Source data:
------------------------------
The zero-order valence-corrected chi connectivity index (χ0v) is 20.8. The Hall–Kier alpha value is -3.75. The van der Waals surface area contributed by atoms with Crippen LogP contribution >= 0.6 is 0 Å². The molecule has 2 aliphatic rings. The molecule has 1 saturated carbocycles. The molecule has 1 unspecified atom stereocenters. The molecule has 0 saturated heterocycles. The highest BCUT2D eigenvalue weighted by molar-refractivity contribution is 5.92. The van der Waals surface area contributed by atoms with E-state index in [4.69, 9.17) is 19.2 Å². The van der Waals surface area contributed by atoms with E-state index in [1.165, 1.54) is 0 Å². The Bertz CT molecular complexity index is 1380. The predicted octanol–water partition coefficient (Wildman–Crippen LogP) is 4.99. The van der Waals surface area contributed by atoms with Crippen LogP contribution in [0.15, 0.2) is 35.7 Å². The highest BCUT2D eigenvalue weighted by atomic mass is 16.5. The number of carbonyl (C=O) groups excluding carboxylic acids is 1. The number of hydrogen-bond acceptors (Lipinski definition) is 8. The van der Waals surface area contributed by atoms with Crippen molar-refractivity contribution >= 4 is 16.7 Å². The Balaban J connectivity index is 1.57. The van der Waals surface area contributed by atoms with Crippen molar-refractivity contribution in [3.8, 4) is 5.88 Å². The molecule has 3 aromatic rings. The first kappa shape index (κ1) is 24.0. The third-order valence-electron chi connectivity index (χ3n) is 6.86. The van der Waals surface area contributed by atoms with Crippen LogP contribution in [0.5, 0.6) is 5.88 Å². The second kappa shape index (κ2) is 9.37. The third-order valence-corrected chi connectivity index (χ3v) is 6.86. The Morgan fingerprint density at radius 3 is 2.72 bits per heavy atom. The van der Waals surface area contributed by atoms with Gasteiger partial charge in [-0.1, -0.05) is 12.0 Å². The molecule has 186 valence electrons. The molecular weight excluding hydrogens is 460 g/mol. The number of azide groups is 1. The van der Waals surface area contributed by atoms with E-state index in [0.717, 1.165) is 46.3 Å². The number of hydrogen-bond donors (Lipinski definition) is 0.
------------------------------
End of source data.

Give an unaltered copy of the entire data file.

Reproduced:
The zero-order valence-corrected chi connectivity index (χ0v) is 20.8. The Hall–Kier alpha value is -3.75. The van der Waals surface area contributed by atoms with Crippen LogP contribution >= 0.6 is 0 Å². The molecule has 2 aliphatic rings. The molecule has 1 saturated carbocycles. The molecule has 1 unspecified atom stereocenters. The molecule has 0 saturated heterocycles. The highest BCUT2D eigenvalue weighted by molar-refractivity contribution is 5.92. The van der Waals surface area contributed by atoms with E-state index in [4.69, 9.17) is 19.2 Å². The van der Waals surface area contributed by atoms with E-state index in [1.165, 1.54) is 0 Å². The Bertz CT molecular complexity index is 1380. The predicted octanol–water partition coefficient (Wildman–Crippen LogP) is 4.99. The van der Waals surface area contributed by atoms with Crippen LogP contribution in [0.15, 0.2) is 35.7 Å². The highest BCUT2D eigenvalue weighted by atomic mass is 16.5. The number of carbonyl (C=O) groups excluding carboxylic acids is 1. The number of hydrogen-bond acceptors (Lipinski definition) is 8. The van der Waals surface area contributed by atoms with Crippen molar-refractivity contribution >= 4 is 16.7 Å². The Balaban J connectivity index is 1.57. The van der Waals surface area contributed by atoms with Crippen molar-refractivity contribution in [3.8, 4) is 5.88 Å². The molecule has 3 aromatic rings. The first kappa shape index (κ1) is 24.0. The third-order valence-electron chi connectivity index (χ3n) is 6.86. The van der Waals surface area contributed by atoms with Crippen LogP contribution in [0.5, 0.6) is 5.88 Å². The second kappa shape index (κ2) is 9.37. The third-order valence-corrected chi connectivity index (χ3v) is 6.86. The Morgan fingerprint density at radius 3 is 2.72 bits per heavy atom. The van der Waals surface area contributed by atoms with Gasteiger partial charge in [-0.1, -0.05) is 12.0 Å². The molecule has 186 valence electrons. The molecular weight excluding hydrogens is 460 g/mol. The number of azide groups is 1. The van der Waals surface area contributed by atoms with E-state index in [0.717, 1.165) is 46.3 Å². The number of hydrogen-bond donors (Lipinski definition) is 0.